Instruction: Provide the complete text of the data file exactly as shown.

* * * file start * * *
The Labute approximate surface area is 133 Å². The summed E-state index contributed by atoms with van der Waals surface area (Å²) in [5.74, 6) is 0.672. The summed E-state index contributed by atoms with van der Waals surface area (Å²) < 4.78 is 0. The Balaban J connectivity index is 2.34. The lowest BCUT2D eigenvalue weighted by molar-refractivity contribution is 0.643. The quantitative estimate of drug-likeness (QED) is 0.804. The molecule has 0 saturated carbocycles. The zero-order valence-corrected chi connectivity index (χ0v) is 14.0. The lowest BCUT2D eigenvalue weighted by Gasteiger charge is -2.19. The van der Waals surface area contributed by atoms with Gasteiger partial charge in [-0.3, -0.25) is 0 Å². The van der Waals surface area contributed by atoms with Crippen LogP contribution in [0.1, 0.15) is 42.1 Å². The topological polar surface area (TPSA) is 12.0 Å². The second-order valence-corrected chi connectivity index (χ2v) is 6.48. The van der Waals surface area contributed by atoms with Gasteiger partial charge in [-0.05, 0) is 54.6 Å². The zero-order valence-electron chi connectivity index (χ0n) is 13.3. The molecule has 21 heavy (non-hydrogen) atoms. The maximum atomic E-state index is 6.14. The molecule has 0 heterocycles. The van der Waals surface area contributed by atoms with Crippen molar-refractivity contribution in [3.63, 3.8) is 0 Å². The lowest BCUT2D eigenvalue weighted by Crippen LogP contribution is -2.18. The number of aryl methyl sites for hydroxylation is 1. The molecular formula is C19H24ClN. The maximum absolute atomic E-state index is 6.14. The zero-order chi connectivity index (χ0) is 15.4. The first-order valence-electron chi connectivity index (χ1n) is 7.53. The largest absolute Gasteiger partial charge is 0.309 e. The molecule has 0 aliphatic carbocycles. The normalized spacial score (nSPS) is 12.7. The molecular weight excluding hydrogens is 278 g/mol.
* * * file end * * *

The Labute approximate surface area is 133 Å². The summed E-state index contributed by atoms with van der Waals surface area (Å²) in [5.74, 6) is 0.672. The summed E-state index contributed by atoms with van der Waals surface area (Å²) < 4.78 is 0. The Balaban J connectivity index is 2.34. The lowest BCUT2D eigenvalue weighted by molar-refractivity contribution is 0.643. The quantitative estimate of drug-likeness (QED) is 0.804. The molecule has 0 saturated carbocycles. The zero-order valence-corrected chi connectivity index (χ0v) is 14.0. The lowest BCUT2D eigenvalue weighted by Gasteiger charge is -2.19. The van der Waals surface area contributed by atoms with Gasteiger partial charge in [-0.3, -0.25) is 0 Å². The van der Waals surface area contributed by atoms with Crippen LogP contribution in [0.1, 0.15) is 42.1 Å². The topological polar surface area (TPSA) is 12.0 Å². The second-order valence-corrected chi connectivity index (χ2v) is 6.48. The van der Waals surface area contributed by atoms with Gasteiger partial charge in [-0.05, 0) is 54.6 Å². The zero-order valence-electron chi connectivity index (χ0n) is 13.3. The molecule has 21 heavy (non-hydrogen) atoms. The maximum atomic E-state index is 6.14. The molecule has 0 heterocycles. The van der Waals surface area contributed by atoms with Crippen molar-refractivity contribution in [3.63, 3.8) is 0 Å². The lowest BCUT2D eigenvalue weighted by Crippen LogP contribution is -2.18. The number of aryl methyl sites for hydroxylation is 1. The molecular formula is C19H24ClN. The maximum absolute atomic E-state index is 6.14. The zero-order chi connectivity index (χ0) is 15.4. The first-order valence-electron chi connectivity index (χ1n) is 7.53. The largest absolute Gasteiger partial charge is 0.309 e. The molecule has 0 aliphatic carbocycles. The normalized spacial score (nSPS) is 12.7. The molecular weight excluding hydrogens is 278 g/mol.